What Were Firefighter Boots Like? A Brief History Of Fire Boots
Today's firefighter boots aren't terrifically far removed from what they used to be like in the broad strokes...but involve a lot of different materials, construction techniques, as well as compliance with NFPA standards.
Like any other kind of practical equipment like combat boots for the military, or helmets for racing drivers, changes occur over time to better suit the needs of the people doing the job. Advances in design come from the need of better performance, safety, and comfort.
So what were firefighter boots like back in the day?
The Original Firefighter Boots Were Whatever Work Boots One Had
It wasn't until the 20th century that specialized "firefighter boots" of any kind were produced and worn by any firefighters. In fact, there was little in the way of equipment development outside of helmets.
In fact, "firefighter" wasn't really a profession until the late 19th century, outside of a few sporadic instances.
One of the first known instances of professional firefighters were the Vigiles, first responders (of sorts) organized by the Roman emperor Nero in the first century AD.
The Vigiles fought fire by racing to the scene and pumping water into buckets to douse the flames, and use other implements to tear buildings down (including catapults!) to contain the spread of fires.
Municipal fire brigades didn't become commonplace until the 19th century, though there were some examples that were instituted here and there. Private fire brigades, employed by insurance companies, were a little more common.
For the most part, people wore clothing that kept them warm and dry, rather than having to worry about heat protection. Up until the 20th century, firefighting was a totally external activity; fires were only fought from the outside by pumps and hoses.
Therefore, the first firefighting boots were really any boots a person happened to have on hand.
The First Firefighter Boots
By the early 20th century, the professional firefighter was beginning to take shape, and the earliest known examples of firefighter boots emerged.
Exactly who made them and what year they first emerged has been lost to the mists of time, but it's known that firefighters in that time period all tended to were a similar boot design.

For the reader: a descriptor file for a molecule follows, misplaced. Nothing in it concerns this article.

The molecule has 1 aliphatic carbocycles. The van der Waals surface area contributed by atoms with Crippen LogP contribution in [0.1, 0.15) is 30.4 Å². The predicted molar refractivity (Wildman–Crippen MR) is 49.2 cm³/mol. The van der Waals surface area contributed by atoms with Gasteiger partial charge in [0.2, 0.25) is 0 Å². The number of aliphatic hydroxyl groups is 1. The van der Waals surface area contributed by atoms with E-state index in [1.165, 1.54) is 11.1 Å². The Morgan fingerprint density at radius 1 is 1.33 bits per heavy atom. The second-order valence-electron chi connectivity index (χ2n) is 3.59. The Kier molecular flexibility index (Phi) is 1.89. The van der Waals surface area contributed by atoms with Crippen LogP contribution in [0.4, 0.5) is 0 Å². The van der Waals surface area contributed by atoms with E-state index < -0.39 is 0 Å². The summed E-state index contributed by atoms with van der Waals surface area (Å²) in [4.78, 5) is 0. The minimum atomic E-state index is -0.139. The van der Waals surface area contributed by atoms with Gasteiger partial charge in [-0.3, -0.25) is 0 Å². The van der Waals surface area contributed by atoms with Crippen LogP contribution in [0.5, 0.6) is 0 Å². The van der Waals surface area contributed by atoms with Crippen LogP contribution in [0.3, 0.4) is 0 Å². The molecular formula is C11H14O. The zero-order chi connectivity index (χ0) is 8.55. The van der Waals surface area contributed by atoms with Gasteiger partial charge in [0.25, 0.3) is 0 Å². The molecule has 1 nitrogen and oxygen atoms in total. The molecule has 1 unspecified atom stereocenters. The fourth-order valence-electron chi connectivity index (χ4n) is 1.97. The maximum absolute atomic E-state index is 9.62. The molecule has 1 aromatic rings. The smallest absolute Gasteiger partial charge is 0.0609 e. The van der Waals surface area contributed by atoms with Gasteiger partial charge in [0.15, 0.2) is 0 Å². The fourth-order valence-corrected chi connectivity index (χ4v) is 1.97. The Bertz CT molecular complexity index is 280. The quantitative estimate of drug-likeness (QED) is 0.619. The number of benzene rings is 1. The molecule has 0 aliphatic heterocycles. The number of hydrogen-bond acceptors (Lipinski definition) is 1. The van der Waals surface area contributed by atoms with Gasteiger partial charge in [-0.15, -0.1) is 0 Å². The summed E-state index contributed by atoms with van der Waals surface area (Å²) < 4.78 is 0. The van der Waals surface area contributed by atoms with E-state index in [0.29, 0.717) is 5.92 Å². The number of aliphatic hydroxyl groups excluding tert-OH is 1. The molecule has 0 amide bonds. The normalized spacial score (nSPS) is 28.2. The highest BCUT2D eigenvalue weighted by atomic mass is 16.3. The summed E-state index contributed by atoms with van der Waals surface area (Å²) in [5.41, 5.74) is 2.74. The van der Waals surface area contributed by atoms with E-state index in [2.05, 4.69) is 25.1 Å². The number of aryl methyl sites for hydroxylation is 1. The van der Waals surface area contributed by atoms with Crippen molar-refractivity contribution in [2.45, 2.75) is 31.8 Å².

The first modern firefighter boot was a knee-high pull-on leather boot, which eventually was slightly downsized to a ¾-length boot. The primary purpose was to keep the feet and the lower leg dry more than anything, since entering a burning building was just not done.
The equipment of the day also included a trench coat and a helmet and little else. Again, firefighters didn't start entering buildings until the late 19th and early 20th century, so protection from water was about all that was required.
The first rubber boots emerged close to the mid 20th century, due to their (supposed) easier care than leather boots, but far easier (meaning cheaper) replacement compared to leather firefighter boots.
A boot of that design does offer some advantages, in that it's easy to put on and take off, and does offer some protection, which is why the pull-on rubber fire boot is still in regular use.
Wildland firefighting, compared to urban firefighting, has a history all its own.
The national forests and parks were under the jurisdiction of the US Army until the early 20th century, when various agencies were created for their management and care including firefighting including the US Forest Service, Bureau of Land Management, National Park Service and so on.
Foresters and rangers had to fight fires along with their other duties in managing vast areas of mixed terrain, so it's not difficult to imagine why wildland fire boots resemble outdoor boots. It's the equipment they had and what works well in that environment.
The first smokejumpers were literally wearing paratrooper boots. The concept was first tested in the 1930s, but was solidified in the 1940s by the 555th Parachute Infantry Battalion.
The 555th was solely composed of African American paratroopers - the armed forces were still segregated at the time - and they were sent to the West Coast in 1945 to fight fires in case Japanese balloon fire bombs (which were a thing) ever made it to the mainland.
Only a handful did, to little effect (one bomb caused human casualties, and another knocked out power in Hanford, Wash. for part of an afternoon) but the 555th put themselves to use fighting wildfires, and established the smokejumper concept.
The Modern Firefighter Boot Emerges
Over time, of course, the need for improvement in equipment, including firefighter boots, led to further developments.
NFPA standards emerged after years of observing what led to equipment failures.
The pull-on rubber boots favored by urban departments eventually added a protected toe. Materials changed to make them more resistant to fires and hazardous chemicals, and a protective plate was added to the footbed to resist punctures.
However, in many respects they still resemble the pull-on boots of the early 20th century...though many urban firefighters will swap them for leather firefighter boots for the increased support and comfort!
Wildland firefighter boots are much the same, in that quality examples still closely resemble logger and other outdoor boots. A raised heel gives the foot arch support and stability on uneven ground.
Today's examples of NFPA firefighter boots also include fireproof stitching, Vibram Red X soles that don't melt when exposed to high heat, and taller uppers for increased ankle support.
The modern firefighter boot isn't too far removed from those of yesteryear, but have evolved over time to meet the needs of the modern-day firefighter...and to keep him or her freer from injury, and safer in the line of service.
They do one of the hardest, most dangerous jobs in existence. They deserve the best footwear they can possibly get.